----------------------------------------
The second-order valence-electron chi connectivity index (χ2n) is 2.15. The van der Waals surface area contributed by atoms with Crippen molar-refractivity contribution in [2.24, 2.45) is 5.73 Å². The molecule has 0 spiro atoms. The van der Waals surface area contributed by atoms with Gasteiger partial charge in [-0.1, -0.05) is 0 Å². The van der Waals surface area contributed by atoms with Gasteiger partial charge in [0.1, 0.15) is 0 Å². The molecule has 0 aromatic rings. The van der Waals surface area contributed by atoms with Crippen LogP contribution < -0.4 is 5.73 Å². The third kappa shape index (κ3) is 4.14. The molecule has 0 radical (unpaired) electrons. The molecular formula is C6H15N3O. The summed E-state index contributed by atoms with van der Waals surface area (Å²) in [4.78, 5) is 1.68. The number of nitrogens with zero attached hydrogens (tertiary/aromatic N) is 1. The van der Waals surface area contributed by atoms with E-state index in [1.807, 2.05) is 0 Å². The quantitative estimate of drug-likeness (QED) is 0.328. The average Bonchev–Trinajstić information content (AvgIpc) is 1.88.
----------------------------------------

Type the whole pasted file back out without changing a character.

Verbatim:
The second-order valence-electron chi connectivity index (χ2n) is 2.15. The van der Waals surface area contributed by atoms with Crippen molar-refractivity contribution in [2.24, 2.45) is 5.73 Å². The molecule has 0 spiro atoms. The van der Waals surface area contributed by atoms with Gasteiger partial charge in [-0.1, -0.05) is 0 Å². The van der Waals surface area contributed by atoms with Gasteiger partial charge in [0.1, 0.15) is 0 Å². The molecule has 0 aromatic rings. The van der Waals surface area contributed by atoms with Crippen LogP contribution < -0.4 is 5.73 Å². The third kappa shape index (κ3) is 4.14. The molecule has 0 radical (unpaired) electrons. The molecular formula is C6H15N3O. The summed E-state index contributed by atoms with van der Waals surface area (Å²) in [4.78, 5) is 1.68. The number of nitrogens with zero attached hydrogens (tertiary/aromatic N) is 1. The van der Waals surface area contributed by atoms with E-state index in [1.807, 2.05) is 0 Å². The quantitative estimate of drug-likeness (QED) is 0.328. The average Bonchev–Trinajstić information content (AvgIpc) is 1.88.